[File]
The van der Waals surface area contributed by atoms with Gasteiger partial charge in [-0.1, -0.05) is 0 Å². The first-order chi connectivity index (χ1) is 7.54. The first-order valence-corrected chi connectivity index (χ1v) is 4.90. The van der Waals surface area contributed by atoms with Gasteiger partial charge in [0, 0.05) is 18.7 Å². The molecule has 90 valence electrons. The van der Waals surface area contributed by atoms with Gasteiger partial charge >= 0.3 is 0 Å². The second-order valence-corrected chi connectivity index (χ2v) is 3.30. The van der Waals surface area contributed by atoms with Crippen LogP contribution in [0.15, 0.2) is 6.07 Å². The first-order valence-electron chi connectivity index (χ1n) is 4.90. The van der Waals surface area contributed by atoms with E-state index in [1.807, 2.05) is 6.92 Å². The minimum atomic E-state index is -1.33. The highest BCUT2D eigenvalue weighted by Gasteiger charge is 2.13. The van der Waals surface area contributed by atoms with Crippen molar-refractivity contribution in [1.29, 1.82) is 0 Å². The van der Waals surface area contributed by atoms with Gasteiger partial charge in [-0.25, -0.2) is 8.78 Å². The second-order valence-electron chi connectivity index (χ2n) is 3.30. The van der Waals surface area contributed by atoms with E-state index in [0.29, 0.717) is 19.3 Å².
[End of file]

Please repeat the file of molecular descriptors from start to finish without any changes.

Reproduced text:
The van der Waals surface area contributed by atoms with Gasteiger partial charge in [-0.1, -0.05) is 0 Å². The first-order chi connectivity index (χ1) is 7.54. The first-order valence-corrected chi connectivity index (χ1v) is 4.90. The van der Waals surface area contributed by atoms with Gasteiger partial charge in [0, 0.05) is 18.7 Å². The molecule has 90 valence electrons. The van der Waals surface area contributed by atoms with Gasteiger partial charge >= 0.3 is 0 Å². The second-order valence-corrected chi connectivity index (χ2v) is 3.30. The van der Waals surface area contributed by atoms with Crippen LogP contribution in [0.15, 0.2) is 6.07 Å². The first-order valence-electron chi connectivity index (χ1n) is 4.90. The van der Waals surface area contributed by atoms with E-state index in [1.807, 2.05) is 6.92 Å². The minimum atomic E-state index is -1.33. The highest BCUT2D eigenvalue weighted by Gasteiger charge is 2.13. The van der Waals surface area contributed by atoms with Crippen molar-refractivity contribution in [1.29, 1.82) is 0 Å². The van der Waals surface area contributed by atoms with Gasteiger partial charge in [-0.25, -0.2) is 8.78 Å². The second-order valence-electron chi connectivity index (χ2n) is 3.30. The van der Waals surface area contributed by atoms with E-state index in [0.29, 0.717) is 19.3 Å².